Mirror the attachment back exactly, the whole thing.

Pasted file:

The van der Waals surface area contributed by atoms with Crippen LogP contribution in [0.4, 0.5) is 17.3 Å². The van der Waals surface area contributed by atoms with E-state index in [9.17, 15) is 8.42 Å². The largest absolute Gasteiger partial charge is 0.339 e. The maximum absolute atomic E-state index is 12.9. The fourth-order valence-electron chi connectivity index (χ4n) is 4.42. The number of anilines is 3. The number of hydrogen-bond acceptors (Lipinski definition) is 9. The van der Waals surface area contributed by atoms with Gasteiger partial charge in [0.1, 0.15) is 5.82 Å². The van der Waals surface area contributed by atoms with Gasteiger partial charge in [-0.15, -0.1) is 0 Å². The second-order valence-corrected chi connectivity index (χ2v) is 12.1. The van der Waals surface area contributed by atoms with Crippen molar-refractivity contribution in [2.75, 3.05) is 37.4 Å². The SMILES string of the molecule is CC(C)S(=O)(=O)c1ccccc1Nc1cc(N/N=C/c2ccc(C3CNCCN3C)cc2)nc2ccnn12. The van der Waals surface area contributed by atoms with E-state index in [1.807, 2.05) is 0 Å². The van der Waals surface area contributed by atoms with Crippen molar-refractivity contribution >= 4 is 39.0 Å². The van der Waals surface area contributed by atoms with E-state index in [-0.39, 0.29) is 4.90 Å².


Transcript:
The van der Waals surface area contributed by atoms with Crippen LogP contribution in [0.4, 0.5) is 17.3 Å². The van der Waals surface area contributed by atoms with E-state index in [9.17, 15) is 8.42 Å². The largest absolute Gasteiger partial charge is 0.339 e. The maximum absolute atomic E-state index is 12.9. The fourth-order valence-electron chi connectivity index (χ4n) is 4.42. The number of anilines is 3. The number of hydrogen-bond acceptors (Lipinski definition) is 9. The van der Waals surface area contributed by atoms with Gasteiger partial charge in [0.1, 0.15) is 5.82 Å². The van der Waals surface area contributed by atoms with Gasteiger partial charge in [-0.15, -0.1) is 0 Å². The second-order valence-corrected chi connectivity index (χ2v) is 12.1. The van der Waals surface area contributed by atoms with Crippen molar-refractivity contribution in [2.75, 3.05) is 37.4 Å². The SMILES string of the molecule is CC(C)S(=O)(=O)c1ccccc1Nc1cc(N/N=C/c2ccc(C3CNCCN3C)cc2)nc2ccnn12. The van der Waals surface area contributed by atoms with E-state index in [1.807, 2.05) is 0 Å². The van der Waals surface area contributed by atoms with Crippen molar-refractivity contribution >= 4 is 39.0 Å². The van der Waals surface area contributed by atoms with E-state index in [-0.39, 0.29) is 4.90 Å².